(iii) Art. 309 : Recruitment and Conditions of Service of the Union and State Civil Servants may be regulated by the Acts of Parliament or State Legislatures. Until then, the President and the Governor may make rules regulating the recruitment and conditions of service.


(iv) Tenure : Art. 310 provides that the Civil Servants, Union or State, hold their jobs during the pleasure of the President or the Governor as the case may be. This is the doctrine of pleasure having its origin in England. 'The pleasure of the Crown' means that Crown is not subject to any restrictions and hence such a person can be terminated, at any time without giving any reasons. This doctrine has undergone some changes in England. Our Constitution has imposed some limitations in Arts. 310 and 311.

Contract Services : The President or the Governor may appoint persons with special qualifications under contract of service: compensation is to be paid if the post is abolished or the person is made to vacate.

(v) Dismissal, Removal or Reduction in Rank : These are major penalties. Protection is given only against them. (Minor Penalties like censure, admonition etc. are not within Art.311. Similarly "suspension order" is not a penalty and is not within Art.311) Two conditions have been imposed.


(a) Under Art. 311 (1), no Civil Servant should be dismissed or removed by an authority subordinate to the appointing authority.In Rangachary 's Case, the Sub-Inspector had been appoin- ted by the I.G.P., but was dismissed by the D.I.G. Held, Dismissal was bad.


(b) Procedural Safeguards : Art. 311(2). A Civil Servant may be dismissed, removed or reduced in Rank, but the procedure to be followed is :

1. He should be given a show cause notice stating clearly the charges;

2. An Enquiry is to be conducted;

3. He must be given an opportunity to defend himself. This requires that the principle of natural justice must be followed, i.e., there should be no BIAS, and the rule audi alterem partens (Hear and decide) must be followed.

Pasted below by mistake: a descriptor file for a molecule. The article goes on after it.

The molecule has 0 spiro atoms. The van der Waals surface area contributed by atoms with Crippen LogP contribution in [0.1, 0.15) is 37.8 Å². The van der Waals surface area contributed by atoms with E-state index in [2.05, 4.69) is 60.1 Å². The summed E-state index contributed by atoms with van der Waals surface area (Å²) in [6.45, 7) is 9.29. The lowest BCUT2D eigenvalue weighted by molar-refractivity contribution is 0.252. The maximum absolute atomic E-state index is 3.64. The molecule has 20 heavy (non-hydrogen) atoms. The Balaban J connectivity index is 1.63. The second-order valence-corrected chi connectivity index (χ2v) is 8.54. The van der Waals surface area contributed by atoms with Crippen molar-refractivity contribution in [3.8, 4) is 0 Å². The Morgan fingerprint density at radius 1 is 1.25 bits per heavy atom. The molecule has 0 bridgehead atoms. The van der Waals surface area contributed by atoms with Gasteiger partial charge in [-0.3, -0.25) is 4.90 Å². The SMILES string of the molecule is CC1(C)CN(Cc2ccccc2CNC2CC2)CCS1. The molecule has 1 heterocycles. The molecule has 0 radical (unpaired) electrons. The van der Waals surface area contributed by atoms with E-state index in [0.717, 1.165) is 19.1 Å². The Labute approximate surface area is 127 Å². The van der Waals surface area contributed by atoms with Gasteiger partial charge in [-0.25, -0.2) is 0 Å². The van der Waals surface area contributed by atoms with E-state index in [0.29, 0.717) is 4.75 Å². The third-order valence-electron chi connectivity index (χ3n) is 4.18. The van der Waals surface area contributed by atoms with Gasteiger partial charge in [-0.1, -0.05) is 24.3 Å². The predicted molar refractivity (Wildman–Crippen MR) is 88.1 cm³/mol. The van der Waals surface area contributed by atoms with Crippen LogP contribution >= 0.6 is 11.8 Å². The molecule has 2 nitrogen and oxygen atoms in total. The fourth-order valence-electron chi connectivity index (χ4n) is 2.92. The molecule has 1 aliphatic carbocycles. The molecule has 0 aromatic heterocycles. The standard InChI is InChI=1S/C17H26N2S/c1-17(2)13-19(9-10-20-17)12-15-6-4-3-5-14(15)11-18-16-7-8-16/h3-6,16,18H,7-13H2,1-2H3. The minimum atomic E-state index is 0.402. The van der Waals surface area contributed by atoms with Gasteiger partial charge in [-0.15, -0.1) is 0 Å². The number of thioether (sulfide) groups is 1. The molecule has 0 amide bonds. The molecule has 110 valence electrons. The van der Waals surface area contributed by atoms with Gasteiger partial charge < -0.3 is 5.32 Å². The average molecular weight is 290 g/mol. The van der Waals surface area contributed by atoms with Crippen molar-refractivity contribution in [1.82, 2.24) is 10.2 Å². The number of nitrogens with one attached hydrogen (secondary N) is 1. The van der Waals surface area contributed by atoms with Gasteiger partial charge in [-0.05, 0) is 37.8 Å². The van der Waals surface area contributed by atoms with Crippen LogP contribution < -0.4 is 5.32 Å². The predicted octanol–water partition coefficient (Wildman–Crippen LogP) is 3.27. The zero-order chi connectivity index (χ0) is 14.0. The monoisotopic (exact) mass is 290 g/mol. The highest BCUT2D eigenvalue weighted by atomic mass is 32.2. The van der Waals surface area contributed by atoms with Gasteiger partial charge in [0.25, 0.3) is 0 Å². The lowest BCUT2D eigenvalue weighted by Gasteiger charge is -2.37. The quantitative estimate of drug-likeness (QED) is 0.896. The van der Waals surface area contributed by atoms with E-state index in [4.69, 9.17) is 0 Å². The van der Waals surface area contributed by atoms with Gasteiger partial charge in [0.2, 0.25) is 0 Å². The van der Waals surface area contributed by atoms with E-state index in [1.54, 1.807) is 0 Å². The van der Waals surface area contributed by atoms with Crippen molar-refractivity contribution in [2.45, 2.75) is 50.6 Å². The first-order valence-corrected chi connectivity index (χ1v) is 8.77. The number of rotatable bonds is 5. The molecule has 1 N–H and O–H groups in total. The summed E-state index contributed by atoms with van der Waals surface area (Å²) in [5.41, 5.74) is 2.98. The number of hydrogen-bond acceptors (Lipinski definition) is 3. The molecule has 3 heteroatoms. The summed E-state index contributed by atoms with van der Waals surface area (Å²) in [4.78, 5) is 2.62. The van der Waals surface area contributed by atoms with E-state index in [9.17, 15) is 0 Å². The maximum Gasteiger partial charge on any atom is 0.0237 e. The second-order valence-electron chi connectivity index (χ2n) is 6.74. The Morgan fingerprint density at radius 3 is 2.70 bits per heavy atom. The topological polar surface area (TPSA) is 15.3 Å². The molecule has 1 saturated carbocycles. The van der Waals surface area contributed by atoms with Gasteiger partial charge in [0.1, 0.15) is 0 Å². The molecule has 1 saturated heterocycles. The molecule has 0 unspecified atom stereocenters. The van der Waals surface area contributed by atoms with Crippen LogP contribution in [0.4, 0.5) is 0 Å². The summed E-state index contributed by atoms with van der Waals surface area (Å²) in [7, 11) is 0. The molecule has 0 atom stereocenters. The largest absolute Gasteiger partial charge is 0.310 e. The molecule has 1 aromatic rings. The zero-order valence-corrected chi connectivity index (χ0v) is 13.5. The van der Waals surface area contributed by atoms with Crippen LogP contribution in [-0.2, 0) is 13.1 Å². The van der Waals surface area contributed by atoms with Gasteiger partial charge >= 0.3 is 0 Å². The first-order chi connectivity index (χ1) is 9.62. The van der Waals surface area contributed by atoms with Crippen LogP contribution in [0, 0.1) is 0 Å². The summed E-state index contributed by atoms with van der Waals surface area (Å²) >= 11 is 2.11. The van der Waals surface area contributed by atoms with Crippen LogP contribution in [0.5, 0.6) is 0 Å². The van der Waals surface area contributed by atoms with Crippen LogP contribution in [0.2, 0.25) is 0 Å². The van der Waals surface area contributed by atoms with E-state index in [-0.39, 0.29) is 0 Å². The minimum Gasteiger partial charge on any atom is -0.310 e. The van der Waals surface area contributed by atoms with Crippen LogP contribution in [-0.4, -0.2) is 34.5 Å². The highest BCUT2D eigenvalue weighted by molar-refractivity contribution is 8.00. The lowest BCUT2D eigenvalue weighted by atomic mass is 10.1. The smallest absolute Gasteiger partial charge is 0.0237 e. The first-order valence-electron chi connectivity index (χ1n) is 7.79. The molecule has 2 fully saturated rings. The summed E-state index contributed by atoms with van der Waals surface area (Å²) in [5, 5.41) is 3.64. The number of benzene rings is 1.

Otherwise, the enquiry becomes ultra vires.

42nd Amendment: After the above enquiry, if a penalty was proposed against the Civil servant, he was given the opportunity of being heard against such proposed penalty. This second opportunity is dropped by the 42nd Amendment.


Exceptions :

(1) The protection under Art. 311 will not apply to a Civil servant who has been convicted on a criminal charge.

(2) Where the concerned authority is satisfied that for some recorded reason it is not reasonably practicable to conduct the enquiry, he may not conduct the enquiry.

(3) Where the President (or Governor) is satisfied that in the interests of the Security of the State it is not expedient to hold the enquiry.In these three circumstances, Art. 311 may not be followed. In Union of India V. Tulsiram Patel, the Supreme Court held that these were Constitutionally prohibitory injunctions and no enquiry need be held. These were made in public interest and for public good. Hence, enquiry need not be conducted and principles of natural justice need not be followed.


Leading Cases : Shyamlal V. State of U.P. S, an Engineer in Government service was compulsorily retired on comple- tion of 25 years of qualifying service, as per rules. S contend- ed that this was removal. Held, compulsory retirement did not amount to removal.

Moti Ram V. Frontier Railway. A permanent railway employee under Rule 149(3) of the Railway Code could be terminated without following the procedure of Art.311(2). The Supreme Court struck down this rule.Dingra V. Union. D was a Class III employee. He was allowed to officiate in Class II. Subsequently, he was reverted to Class III. Held, Art. 311 did not apply. It applies, if the reduction in rank is by way of punishment. Appeal dismissed. State of Punjab V. Raj Bahadur. A probationer comes within Art. 311, if his termination is by way of punishment (Stigma Doctrine).